Monday, March 11, 2013

Introversion in The Hunger Games

There has been a lot of media attention paid to introverts lately, mostly stemming (I believe) from Susan Cain's book Quiet, which I have not yet read. I did, however, listen to Cain's book talk at Poetry and Prose and I found it very interesting. There was also this discussion at about introverted heroines in media which mentioned a few great examples, but did not include any mention of Katniss Everdeen, the heroine of The Hunger Games trilogy. I think that was a significant omission.

I've written about The Hunger Games before on my previous blog. You can read those posts here and here. Those posts were inspired when I read the books last year. But this weekend, Hopper and I finally watched the movie, and that got me thinking again.

Katniss is an introvert: she spends hours by herself or with one friend (Gale) in the woods, hunting. Her only close relationships are with Gale (with whom she is reserved) and her sister. And she describes herself as having difficulty making friends. But she's not the only introvert in the series: Peeta, Gale, Haymitch, Roo and Cinna can all be described as introverts, too. All of the politicians and of course the TV personalities in the Capitol are extroverts.

So in The Hunger Games, the "good guys" are all introverts and the "bad guys" are all extroverts. In the Capitol, they try to make Peeta and Katniss into extroverts. Peeta succeeds, to some extent, because he loves Katniss so much he is willing to go outside his nature to play the game, yet he expresses concern about losing himself in the process, and we only see the real Peeta when he is alone with Katniss or Haymitch. Katniss, of course, does best when she is alone in the woods, and never becomes the spokeswoman or politician that her handlers would like her to be.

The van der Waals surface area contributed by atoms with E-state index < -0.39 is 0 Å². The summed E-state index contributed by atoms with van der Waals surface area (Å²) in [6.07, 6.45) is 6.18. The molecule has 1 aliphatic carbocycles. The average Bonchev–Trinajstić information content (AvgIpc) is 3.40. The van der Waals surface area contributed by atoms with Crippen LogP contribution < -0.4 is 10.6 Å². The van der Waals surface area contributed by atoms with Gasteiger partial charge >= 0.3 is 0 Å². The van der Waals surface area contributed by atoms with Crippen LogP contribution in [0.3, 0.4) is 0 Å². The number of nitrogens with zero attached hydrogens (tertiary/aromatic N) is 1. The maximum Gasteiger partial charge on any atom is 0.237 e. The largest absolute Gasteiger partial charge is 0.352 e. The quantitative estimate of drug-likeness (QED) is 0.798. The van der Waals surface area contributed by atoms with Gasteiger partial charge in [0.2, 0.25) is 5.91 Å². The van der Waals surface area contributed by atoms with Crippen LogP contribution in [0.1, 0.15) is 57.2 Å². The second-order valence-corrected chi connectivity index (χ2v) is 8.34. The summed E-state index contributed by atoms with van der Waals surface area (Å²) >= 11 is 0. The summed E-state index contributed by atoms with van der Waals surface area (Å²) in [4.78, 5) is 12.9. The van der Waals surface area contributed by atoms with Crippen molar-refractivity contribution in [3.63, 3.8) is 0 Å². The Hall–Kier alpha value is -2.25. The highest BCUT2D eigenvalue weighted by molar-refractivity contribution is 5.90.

In part, this reticence is seen as negative--Katniss refuses to understand how the game is played and gets what she needs (medicine, soup for Peeta) when she does play along. In some ways, Katniss is seen as petulant. But in the end, Katniss wins because she is smart, stealthy and resourceful. She exploits one-on-one relationships with Roo and Peeta, but does not betray either friend. She uses skills that she honed over years of individual practice. And she is always, always, true to herself. All of these are strengths that most introverts share, and they are celebrated in The Hunger Games.

Conversely, working well with groups, the ability to rally a crowd, politics, following directions and group strategizing are all seen as negatives. These are strengths of extraverts, but they are not celebrated in The Hunger Games.

I think it's true, generally, that introverts are under-represented in media. I suspect that's because unless you select them by lottery and force them into an arena, introverts don't tend to do things that are interesting to watch. Would you want to watch the movie where Katniss practices her shooting every day for ten years? But if we want to encourage introverts to use their strengths, it's something to think about, and I'm glad the issue is in the public discourse.

Maybe they'll make a movie about me learning to knit!

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